Progress here has been remarkable within several dimensions. Looking back, Jamaica was on the verge of an economic meltdown 4–5 years ago: net international reserves dropped to below USD1 billion; there was an overwhelming public debt burden nearing 150% of GDP, resulting in the government spending more than 8% of GDP on interest payments; and inflation and current account deficits were in double digits. These massive macroeconomic imbalances required both an internal and external adjustment. On the internal front, this is the fifth consecutive fiscal year that the government will achieve a primary surplus equal or in excess of 7% of GDP. As a result, public debt is projected to fall below 110% of GDP, an amazing reduction by international standards. There is also an ongoing effort to reshuffle expenditure toward growth-enhancing spending, including public investment and social spending, to support the most vulnerable in society. Our net international reserves have more than tripled, to more than USD3 billion today.
May. 16, 2018
Constant Lonkeng Ngouana
Resident Representative, Jamaica, IMF
Managing Director, Development Bank of Jamaica
Our main role is to facilitate economic growth and development that is inclusive. We promote the latter in a number of ways, such as by financing programs for the productive sectors. The major focus here is on micro, small, and medium–sized enterprises (MSME), as they are the true engines of most economies' growth. We provide concessionary financing for SMEs and capacity development through technical assistance to these enterprises and provide them with access to financing from with a number of loan products and financial institutions. From the perspective of our financing program, we are focused on ensuring that MSMEs are able to grow, develop, and be part of the growth trajectory for the economy. Jamaica needs economic growth and development, and we have been through a period of significant fiscal constraints under the IMF program that have been extremely successful. The economy has stabilized and the country has reduced the debt; now the focus must be on growth and job creation.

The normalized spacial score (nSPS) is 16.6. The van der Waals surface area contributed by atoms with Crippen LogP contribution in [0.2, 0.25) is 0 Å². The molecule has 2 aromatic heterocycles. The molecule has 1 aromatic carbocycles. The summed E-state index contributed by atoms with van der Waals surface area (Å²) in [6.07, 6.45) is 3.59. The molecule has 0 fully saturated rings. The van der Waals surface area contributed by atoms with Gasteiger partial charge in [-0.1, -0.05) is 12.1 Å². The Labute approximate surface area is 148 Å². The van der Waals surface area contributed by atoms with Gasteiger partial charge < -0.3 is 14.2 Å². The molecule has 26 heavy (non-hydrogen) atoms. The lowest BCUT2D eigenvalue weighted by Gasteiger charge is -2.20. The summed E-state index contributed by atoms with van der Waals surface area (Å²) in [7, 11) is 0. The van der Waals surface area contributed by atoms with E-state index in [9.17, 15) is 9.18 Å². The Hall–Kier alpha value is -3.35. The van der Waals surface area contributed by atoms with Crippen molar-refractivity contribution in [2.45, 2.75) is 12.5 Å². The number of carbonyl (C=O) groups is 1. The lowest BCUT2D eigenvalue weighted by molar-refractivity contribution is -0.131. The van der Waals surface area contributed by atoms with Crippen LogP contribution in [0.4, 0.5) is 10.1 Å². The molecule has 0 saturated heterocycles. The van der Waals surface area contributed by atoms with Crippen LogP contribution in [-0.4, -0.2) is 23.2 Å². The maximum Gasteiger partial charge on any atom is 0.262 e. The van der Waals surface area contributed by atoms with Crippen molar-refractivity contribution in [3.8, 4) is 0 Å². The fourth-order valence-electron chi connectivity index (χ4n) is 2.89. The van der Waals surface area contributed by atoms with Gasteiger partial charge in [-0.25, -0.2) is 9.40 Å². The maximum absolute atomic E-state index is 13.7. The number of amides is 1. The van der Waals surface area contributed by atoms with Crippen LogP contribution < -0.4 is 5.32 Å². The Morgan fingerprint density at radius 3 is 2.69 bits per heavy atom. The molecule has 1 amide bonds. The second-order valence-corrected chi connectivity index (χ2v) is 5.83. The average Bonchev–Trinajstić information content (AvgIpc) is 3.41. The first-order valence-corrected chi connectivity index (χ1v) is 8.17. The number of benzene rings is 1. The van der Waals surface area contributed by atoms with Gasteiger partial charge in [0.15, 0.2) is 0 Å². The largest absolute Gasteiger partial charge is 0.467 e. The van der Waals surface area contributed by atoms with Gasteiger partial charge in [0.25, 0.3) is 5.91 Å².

Country Manager, World Bank
We have a long and strong partnership with Jamaica. Our current country partnership strategy was developed in 2013 together with the IMF and IDB and prepared a comprehensive package of support for Jamaica's stabilization and growth program. The strategy focuses on three main areas: building the foundations for competitiveness and growth; public-sector transformation; and addressing vulnerability and building resilience, which is related to both natural disasters and social vulnerability. We have provided over USD510 million over the years, with more than half in budget support, and the rest in project financing and a strong program of advisory services and technical assistance. We did a performance and learning review in 2016 that assessed the implementation and validity of the strategy. The conclusion was that those three areas continue to be critical for Jamaica's development. The second part of the assessment was on how well we have done in contributing to the reform agenda and development of Jamaica—a great deal.
General Manager, Country Department Caribbean Group, Inter-American Development Bank
The Jamaican economy has not grown substantially for 30 years. It is heavily indebted because of a combination of domestic and external burdens. Jamaica's financial crisis in 1997 had a massive impact on the financial landscape and economy at large, costing it 45% of GDP. There are a lot of residual effects associated with that crisis, mostly on the level of public debt. In recent years, notably since 2013, the debt has been on a declining trajectory, and the macroeconomic management of the country is much improved. This, however, does not mean that Jamaica is out of the woods, as debt to GDP is still over 100%. Nevertheless, the country is on the right track. Where there is room to improve quickly is on the growth side. Jamaica's private sector is dominated by a few family-owned companies, of which some are listed on the stock exchange. Our research shows that while some small pockets of innovation exist, there needs to be more.